English soccer is now world's 2nd richest sport

tv rights prices

Soccer is hot. And the English Premier League is cashing in.

The top English league has sold national TV rights for the next three seasons for £5.1 billion ($8 billion), which is 70% more than the current contract.

It's testimony to the popularity of the league's biggest stars, such as Tim Howard, who rose to fame during last year's World Cup as the U.S. national team goalie, and Steven Gerrard, who is following in the footsteps of David Beckham by joining LA Galaxy later this year.

Worth $2.7 billion per season, it is now the second richest sports league in the world.

It is still bargain entertainment compared to top league NFL, which pockets an estimated $7 billion per year in TV rights.

Related: Cashing in on World Cup fever

The soccer league's package includes rights to broadcast all games for the next three years.

Sky (SKYAY) forked out £4.1 billion ($6.3 billion) for the rights to show live 126 of the 168 matches per season until 2019, while rival BT (BT) paid £960 million ($1.1 billion) for the rest.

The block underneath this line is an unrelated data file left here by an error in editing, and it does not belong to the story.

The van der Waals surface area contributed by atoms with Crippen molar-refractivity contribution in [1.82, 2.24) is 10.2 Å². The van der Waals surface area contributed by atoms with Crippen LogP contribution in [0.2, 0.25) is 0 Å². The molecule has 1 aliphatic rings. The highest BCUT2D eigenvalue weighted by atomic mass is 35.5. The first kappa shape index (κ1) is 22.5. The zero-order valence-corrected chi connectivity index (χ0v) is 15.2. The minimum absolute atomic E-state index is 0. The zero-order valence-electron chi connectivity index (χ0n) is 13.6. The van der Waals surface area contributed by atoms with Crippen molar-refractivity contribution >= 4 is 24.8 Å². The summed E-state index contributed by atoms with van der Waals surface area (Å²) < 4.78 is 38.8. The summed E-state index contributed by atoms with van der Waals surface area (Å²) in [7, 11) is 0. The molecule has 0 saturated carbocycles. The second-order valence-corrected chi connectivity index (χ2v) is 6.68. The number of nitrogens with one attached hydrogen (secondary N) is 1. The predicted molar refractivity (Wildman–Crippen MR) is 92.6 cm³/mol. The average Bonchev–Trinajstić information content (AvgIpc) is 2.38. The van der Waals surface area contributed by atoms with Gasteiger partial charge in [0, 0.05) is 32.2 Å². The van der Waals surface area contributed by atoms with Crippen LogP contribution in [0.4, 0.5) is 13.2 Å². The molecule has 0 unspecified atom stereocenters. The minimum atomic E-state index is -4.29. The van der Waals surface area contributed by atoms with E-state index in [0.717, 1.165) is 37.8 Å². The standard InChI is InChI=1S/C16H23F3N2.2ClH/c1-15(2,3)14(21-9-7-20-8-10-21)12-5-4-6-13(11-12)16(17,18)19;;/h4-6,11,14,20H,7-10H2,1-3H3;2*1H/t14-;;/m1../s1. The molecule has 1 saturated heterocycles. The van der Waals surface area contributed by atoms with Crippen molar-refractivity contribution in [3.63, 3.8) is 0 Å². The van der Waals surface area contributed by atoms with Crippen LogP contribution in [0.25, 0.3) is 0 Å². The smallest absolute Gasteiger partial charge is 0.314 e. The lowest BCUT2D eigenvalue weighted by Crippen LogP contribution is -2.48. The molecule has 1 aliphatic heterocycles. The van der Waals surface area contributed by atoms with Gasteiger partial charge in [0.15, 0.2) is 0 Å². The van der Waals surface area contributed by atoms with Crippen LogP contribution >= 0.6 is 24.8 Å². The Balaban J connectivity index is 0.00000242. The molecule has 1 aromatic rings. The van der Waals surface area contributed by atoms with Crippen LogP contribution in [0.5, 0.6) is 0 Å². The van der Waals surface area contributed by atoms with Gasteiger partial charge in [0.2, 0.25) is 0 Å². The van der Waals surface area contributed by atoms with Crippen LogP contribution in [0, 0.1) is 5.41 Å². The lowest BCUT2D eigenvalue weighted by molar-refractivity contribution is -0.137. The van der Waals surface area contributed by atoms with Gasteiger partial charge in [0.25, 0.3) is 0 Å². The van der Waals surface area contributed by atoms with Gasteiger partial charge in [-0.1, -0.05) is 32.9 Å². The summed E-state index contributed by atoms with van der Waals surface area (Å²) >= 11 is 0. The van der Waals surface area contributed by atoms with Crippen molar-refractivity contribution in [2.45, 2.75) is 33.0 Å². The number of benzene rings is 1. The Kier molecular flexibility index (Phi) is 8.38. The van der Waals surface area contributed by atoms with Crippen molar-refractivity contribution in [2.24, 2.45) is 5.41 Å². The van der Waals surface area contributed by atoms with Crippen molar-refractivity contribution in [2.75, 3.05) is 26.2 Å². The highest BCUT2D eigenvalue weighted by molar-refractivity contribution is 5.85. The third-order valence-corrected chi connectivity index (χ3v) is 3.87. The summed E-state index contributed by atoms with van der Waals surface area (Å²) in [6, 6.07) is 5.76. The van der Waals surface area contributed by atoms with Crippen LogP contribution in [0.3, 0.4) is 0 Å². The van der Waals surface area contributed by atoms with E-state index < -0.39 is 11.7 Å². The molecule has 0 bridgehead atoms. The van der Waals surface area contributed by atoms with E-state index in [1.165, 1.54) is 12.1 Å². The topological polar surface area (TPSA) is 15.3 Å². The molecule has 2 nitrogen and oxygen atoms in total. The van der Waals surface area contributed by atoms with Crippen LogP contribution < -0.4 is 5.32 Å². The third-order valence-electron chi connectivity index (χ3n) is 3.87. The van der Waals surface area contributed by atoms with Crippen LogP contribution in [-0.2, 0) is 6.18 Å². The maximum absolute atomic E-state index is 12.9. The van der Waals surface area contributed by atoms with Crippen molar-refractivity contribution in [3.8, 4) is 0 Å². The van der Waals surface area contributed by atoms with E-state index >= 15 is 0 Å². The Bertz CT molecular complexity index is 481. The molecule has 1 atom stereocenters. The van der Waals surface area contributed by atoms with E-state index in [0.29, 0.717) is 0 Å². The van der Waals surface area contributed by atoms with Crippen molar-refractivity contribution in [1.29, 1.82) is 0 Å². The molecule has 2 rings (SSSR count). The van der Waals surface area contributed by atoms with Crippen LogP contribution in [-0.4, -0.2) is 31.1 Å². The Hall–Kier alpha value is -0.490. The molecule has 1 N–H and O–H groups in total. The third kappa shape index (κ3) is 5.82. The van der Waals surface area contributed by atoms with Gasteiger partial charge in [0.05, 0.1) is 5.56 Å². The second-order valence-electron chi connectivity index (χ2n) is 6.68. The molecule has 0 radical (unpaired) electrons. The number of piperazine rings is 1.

EPL rooney howard
Stars like Tim Howard and Wayne Rooney make the English Premier League TV rights very lucrative.

Most of the revenue will go directly to the 20 clubs that play in the England's top soccer league.

Some British commentators suggested the teams should use the money to support grassroots soccer and slash ticket prices. Others warned that the clubs will just pay more to their players.

Unlike many major sports leagues, the English Premier League doesn't have a salary cap.

The only regulation in place is the Financial Fair Play rule, enforced by UEFA, the European soccer governing body, which prevents clubs from spending beyond their means.

The rules don't impose salary caps, but require teams to maintain balanced books.

Shares in Sky (SKYAY), which is 39% owned by Rupert Murdoch's 21st Century Fox (FOXA), were down 2% in London. With the rights costing £1 billion more than forecast, Sky will need to raise extra cash to pay for the contract.

IHS Technology analyst Tim Westcott said Sky will almost certainly have to raise subscription prices or find a way of increasing its market share against its rivals.

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